The city’s fastest-growing retailers

<i>In addition to banks and drugstores, Starbucks still on tear; healthful eateries grow</i>

Starbucks seems to have staked out space on every Manhattan corner by now, but 13 years after its caffeine-charged arrival, the Seattle coffee company remains amped up about its expansion plans in the city.

Starbucks added another 15 stores from August 2006 to August 2007, closing just one, for a total of 178 stores in Manhattan. That’s a 29 percent jump from the 138 locations across Manhattan in 2004, according to data tabulated by Newmark Knight Frank. Starbucks operates 358 stores in the New York metro area and now faces sharp increases in rent as leases come up for renewal.

Though it is hard to quantify exactly which chain of stores is growing the fastest in Manhattan, Starbucks’ rapid expansion clearly makes it a contender — nearly a decade after the satirical weekly newspaper The Onion spoofed Starbucks’ gangbusters growth by reporting that a Starbucks had opened inside the men’s room of an
existing store.

“Globally, we open an average of six stores per day,” says Starbucks regional spokesperson Hope Tannenbaum. “Starbucks has and will continue to open stores where our customers want and expect us to be, both here in Manhattan and nationwide.”

Starbucks is one of many retailers with a nearly ubiquitous presence in Manhattan, but still has a big appetite for more. Banks including Chase, Citibank and Bank of America continue to gobble up space. Chase alone now has 119 Manhattan branches, having added 23 since 2004, according to a spokesman. In addition to the banks and drugstore titans, other trends continue, including a focus on healthful eateries. Chipotle and Le Pain Quotidien fit this bill.

Fashion chains including Juicy Couture, Kate Spade and Lucky Brand Jeans, all of which are owned by Liz Claiborne Inc., continue to scout locations, too. Richard Hodos, a principal at Madison Retail Group, says these three brands plan to add a total of five to 10 stores in the next year.

Yet chains that want to expand rapidly in Manhattan face increasingly difficult conditions. Retail rents have jumped to unprecedented levels, with asking rents in the $300-to-$400-a-square foot range in once-affordable areas such as East 86th Street.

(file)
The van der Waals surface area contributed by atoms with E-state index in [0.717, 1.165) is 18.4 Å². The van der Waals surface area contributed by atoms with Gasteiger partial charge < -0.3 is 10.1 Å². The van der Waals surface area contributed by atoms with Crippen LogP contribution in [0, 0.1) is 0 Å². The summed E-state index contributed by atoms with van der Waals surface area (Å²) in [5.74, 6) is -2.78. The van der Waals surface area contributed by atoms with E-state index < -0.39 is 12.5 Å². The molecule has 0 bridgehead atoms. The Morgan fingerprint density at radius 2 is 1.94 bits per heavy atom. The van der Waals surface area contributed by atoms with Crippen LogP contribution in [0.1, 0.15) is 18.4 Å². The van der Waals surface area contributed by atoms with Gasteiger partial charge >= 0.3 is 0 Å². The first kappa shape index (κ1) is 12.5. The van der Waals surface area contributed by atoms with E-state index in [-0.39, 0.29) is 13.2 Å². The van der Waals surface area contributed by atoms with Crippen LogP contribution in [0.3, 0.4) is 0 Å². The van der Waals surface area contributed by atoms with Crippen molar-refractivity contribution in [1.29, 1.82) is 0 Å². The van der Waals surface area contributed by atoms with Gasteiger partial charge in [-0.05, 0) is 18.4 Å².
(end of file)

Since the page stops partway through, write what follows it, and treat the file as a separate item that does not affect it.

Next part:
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In addition to the high rent, converting a space to a specific chain’s retail needs is a long and increasingly complex process. Jeffrey Roseman, executive vice president of Newmark Knight Frank, points out that Manhattan deals used to move more quickly when only a few people were involved. Now they drag on for many months, with everyone from the regional site manager to the architect weighing in.

And as credit and equity markets went through mortgage-related gyrations last month, broker concerns that a severe economic slowdown could ripple through retail
leasing grew.

“If things stabilize after Labor Day, everything will be fine, but if things continue to zig and zag, it’s going to hurt consumer spending,” says Hodos. “I wouldn’t be surprised if some of these retailers pulled back on these plans just because of the uncertainty.”

For now, however, Manhattan shoppers have plenty of new bank branches to run to for cash before they hit a new drugstore, healthful eatery or designer boutique. Faith Hope Consolo, chairman of the retail leasing and sales division at Prudential Douglas Elliman, notes that the cyclical nature of retail is playing out as bank branches replace once-hot apparel stores in locations that had previously been banks. She cites the example of 900 Third Avenue. Once home to Chemical Bank, the location at 54th Street became a Gap location and is now leased to Bank of America.

Manhattanites are also reflecting a national dining trend that’s embraced healthful eating, and the demand is increasingly evident at street level. Chipotle, which debuted in Manhattan in 2004 with seven leases, now has about 17 locations in the borough. Known for serving hormone-free meats, the burrito and taco chain, spun off from parent McDonald’s, is reportedly set for five new locations in Manhattan this year. Company officials did not respond to requests for comment.

In a similar vein, Belgian import Le Pain Quotidien and two California-based firms, Jamba Juice and frozen yogurt chain Pinkberry, have been growing. Jamba Juice has opened a total of 18 Manhattan locations since its 2004 debut. Pinkberry entered Manhattan in 2006 with three stores and now has four locations, including one on Spring Street. New sites are set for 177 Bleecker Street, 2041 Broadway at 70th Street, and 2873 Broadway at 112th Street later this year.

Le Pain Quotidien focuses on fresh bread and organic ingredients for its open-faced sandwiches. The chain has been here for more than a decade, but has recently ramped up growth. Amira Yunis, executive vice president with Newmark Knight Frank’s national retail group, which represents Le Pain Quotidien, says the expansion accelerated after her firm conducted in-depth market research for the eatery two years ago. The company has recently inked five new deals, including outposts at Bryant Park, 801 Broadway at 11th Street, and 92nd Street and Broadway.

“We realized we could support locations closer to each other,” Yunis says.